Transformation of Migration (Control) to/in Europe: Wastelands, (No)Belonging, Transnational Citizenship

Friday, July 14, 2017
WMB - Hugh Fraser Seminar Room 2 (University of Glasgow)
Merve Bedir , Faculty of Architecture, Delft University of Technology
One significant, and mostly overlooked, aspect of the current migration crisis in Europe, as well as the rest of the world, is what is commonly known as the refugee camps. Six new reception and detention centers had already been under construction in Turkey, when the revolution took place in Syria. More of these facilities, as well as formal or informal refugee camps have been opened elsewhere in Europe during the last two years. More recently, the spaces for illegalized migrants have been transforming into carceral environments. This paper first makes a spatial analysis of these places in Turkey and Europe, and then discusses the notions of “wasteland” and “extraterritorial black holes” in the context of the migration politics and policies around them. If looked beyond the spatial characteristics of these environments, the camp managers, the illegalized and disposable migrants, and the volunteers create a gathering of new identities and solidarity in the context of (no)belonging in the camp. Therefore, and secondly, this paper aims to read the (sustainability) of the notions of disposability and transnational citizenship in the context of migration by focusing on these same spaces in Gaziantep, Turkey, Lesvos and Idomeni, Greece, and Grande Synthe and Calais, France. The paper borrows methods from the disciplines of investigative journalism, architecture, and sociology to demonstrate and discuss its arguments.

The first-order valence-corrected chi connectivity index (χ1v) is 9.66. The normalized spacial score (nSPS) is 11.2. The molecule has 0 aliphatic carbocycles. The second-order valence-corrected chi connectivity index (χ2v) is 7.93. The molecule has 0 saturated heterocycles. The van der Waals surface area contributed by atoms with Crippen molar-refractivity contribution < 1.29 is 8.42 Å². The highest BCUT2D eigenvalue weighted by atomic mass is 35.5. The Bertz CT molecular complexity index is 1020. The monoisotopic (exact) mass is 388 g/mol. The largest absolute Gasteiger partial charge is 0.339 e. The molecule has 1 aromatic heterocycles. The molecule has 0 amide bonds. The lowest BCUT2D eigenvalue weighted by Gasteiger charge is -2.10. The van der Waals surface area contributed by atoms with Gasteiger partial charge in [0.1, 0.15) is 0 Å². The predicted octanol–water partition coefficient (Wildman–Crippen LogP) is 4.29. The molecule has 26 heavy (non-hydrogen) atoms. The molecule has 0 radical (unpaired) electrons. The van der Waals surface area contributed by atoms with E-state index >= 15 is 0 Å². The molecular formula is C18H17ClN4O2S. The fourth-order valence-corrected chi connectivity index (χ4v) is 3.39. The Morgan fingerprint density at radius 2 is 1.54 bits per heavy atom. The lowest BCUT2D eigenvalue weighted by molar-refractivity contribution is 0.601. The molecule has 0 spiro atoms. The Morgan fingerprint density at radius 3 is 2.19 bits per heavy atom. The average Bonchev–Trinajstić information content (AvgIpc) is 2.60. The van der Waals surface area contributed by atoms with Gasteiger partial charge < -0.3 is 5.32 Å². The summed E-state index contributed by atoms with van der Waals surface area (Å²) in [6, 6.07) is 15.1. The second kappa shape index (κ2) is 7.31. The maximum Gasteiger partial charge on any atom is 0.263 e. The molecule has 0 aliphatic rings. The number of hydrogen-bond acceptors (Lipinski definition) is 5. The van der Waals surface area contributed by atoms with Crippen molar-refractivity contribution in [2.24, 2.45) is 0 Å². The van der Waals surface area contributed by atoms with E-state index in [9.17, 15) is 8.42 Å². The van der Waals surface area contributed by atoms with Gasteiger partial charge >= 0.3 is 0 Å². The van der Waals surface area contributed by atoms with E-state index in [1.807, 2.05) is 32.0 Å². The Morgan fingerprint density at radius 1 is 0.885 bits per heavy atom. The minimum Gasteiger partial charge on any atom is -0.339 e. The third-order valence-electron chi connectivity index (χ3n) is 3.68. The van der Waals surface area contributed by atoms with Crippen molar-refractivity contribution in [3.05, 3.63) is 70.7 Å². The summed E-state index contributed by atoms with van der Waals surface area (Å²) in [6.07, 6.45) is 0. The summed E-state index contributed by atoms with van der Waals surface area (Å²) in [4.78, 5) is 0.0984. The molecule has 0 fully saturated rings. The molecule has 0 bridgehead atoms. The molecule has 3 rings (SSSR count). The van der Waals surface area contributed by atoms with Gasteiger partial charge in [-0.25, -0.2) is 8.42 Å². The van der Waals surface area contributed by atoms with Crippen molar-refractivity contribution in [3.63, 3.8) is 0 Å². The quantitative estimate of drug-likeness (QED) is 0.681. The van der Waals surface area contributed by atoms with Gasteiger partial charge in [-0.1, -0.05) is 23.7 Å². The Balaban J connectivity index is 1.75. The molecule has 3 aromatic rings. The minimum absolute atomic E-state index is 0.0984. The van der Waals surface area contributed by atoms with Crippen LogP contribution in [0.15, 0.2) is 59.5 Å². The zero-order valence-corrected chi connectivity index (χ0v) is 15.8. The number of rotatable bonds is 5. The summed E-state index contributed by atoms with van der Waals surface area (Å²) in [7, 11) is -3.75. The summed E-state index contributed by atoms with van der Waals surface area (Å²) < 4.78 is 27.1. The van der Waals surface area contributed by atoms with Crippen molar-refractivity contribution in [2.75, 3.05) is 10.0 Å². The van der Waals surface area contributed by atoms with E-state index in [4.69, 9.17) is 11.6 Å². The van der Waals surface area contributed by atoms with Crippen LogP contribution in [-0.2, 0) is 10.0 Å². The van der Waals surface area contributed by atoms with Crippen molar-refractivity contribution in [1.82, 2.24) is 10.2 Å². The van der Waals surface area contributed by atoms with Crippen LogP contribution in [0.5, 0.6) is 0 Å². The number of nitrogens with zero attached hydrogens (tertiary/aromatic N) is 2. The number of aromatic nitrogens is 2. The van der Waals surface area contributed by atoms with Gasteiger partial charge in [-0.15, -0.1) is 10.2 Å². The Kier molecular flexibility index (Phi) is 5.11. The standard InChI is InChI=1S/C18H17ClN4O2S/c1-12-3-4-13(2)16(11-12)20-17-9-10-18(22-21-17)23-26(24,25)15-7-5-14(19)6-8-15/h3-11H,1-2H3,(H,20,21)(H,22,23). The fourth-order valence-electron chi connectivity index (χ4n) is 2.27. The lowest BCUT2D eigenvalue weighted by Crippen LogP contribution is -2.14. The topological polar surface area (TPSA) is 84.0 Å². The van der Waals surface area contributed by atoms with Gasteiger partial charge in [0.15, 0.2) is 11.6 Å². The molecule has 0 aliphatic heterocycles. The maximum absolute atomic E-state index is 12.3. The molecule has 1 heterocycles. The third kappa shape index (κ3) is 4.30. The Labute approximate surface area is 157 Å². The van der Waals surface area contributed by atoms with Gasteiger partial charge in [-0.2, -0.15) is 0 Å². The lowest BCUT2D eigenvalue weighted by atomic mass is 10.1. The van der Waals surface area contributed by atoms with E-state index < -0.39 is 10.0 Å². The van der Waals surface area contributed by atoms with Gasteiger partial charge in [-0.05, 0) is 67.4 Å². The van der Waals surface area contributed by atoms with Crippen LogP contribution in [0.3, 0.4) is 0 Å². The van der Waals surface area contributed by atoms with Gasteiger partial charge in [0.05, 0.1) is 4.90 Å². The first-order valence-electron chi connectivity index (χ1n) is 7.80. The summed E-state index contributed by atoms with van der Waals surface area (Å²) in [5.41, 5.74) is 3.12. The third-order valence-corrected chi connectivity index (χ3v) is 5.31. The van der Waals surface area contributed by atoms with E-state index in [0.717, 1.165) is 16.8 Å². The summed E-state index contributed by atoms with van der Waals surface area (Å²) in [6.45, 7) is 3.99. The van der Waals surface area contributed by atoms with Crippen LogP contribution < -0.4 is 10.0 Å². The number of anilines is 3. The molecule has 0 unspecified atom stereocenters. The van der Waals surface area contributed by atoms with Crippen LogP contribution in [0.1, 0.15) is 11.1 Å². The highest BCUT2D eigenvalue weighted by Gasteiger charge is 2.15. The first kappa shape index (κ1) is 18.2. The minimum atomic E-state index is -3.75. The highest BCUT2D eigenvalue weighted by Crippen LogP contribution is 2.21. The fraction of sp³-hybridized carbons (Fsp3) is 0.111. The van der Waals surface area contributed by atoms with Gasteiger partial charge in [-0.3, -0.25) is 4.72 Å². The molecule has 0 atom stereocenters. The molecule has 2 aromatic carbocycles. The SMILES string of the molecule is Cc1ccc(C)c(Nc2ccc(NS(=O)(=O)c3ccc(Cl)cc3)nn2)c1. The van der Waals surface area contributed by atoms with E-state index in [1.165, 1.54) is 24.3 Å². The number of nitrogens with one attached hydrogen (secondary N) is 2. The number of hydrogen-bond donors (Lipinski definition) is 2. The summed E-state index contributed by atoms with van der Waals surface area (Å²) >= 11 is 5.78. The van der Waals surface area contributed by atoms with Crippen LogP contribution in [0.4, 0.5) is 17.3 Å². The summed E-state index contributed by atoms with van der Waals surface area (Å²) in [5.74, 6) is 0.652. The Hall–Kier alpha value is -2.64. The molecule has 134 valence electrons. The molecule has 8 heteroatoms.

• Paper_MerveB_Glasgow_2.docx (32.2 kB)